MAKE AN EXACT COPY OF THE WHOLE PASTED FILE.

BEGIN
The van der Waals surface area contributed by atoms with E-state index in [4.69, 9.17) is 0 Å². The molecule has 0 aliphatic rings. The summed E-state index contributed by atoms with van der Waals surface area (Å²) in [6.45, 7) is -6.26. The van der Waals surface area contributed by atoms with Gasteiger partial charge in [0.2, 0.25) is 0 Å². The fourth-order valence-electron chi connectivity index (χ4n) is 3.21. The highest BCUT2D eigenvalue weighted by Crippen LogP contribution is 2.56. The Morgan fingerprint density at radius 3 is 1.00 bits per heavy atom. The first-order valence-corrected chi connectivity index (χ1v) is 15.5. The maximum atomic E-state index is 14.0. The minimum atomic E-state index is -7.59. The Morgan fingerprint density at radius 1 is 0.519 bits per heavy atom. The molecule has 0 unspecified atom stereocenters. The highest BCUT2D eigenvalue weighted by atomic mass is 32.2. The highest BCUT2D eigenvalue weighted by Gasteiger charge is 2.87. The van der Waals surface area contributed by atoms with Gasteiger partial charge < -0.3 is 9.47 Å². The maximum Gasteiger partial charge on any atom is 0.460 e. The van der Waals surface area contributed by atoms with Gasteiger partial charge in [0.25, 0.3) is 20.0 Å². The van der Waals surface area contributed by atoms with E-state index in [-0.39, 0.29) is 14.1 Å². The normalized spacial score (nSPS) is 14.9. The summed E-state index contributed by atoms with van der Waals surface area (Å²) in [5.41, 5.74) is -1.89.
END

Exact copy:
The van der Waals surface area contributed by atoms with E-state index in [4.69, 9.17) is 0 Å². The molecule has 0 aliphatic rings. The summed E-state index contributed by atoms with van der Waals surface area (Å²) in [6.45, 7) is -6.26. The van der Waals surface area contributed by atoms with Gasteiger partial charge in [0.2, 0.25) is 0 Å². The fourth-order valence-electron chi connectivity index (χ4n) is 3.21. The highest BCUT2D eigenvalue weighted by Crippen LogP contribution is 2.56. The Morgan fingerprint density at radius 3 is 1.00 bits per heavy atom. The first-order valence-corrected chi connectivity index (χ1v) is 15.5. The maximum atomic E-state index is 14.0. The minimum atomic E-state index is -7.59. The Morgan fingerprint density at radius 1 is 0.519 bits per heavy atom. The molecule has 0 unspecified atom stereocenters. The highest BCUT2D eigenvalue weighted by atomic mass is 32.2. The highest BCUT2D eigenvalue weighted by Gasteiger charge is 2.87. The van der Waals surface area contributed by atoms with Gasteiger partial charge < -0.3 is 9.47 Å². The maximum Gasteiger partial charge on any atom is 0.460 e. The van der Waals surface area contributed by atoms with Gasteiger partial charge in [0.25, 0.3) is 20.0 Å². The van der Waals surface area contributed by atoms with E-state index in [-0.39, 0.29) is 14.1 Å². The normalized spacial score (nSPS) is 14.9. The summed E-state index contributed by atoms with van der Waals surface area (Å²) in [5.41, 5.74) is -1.89.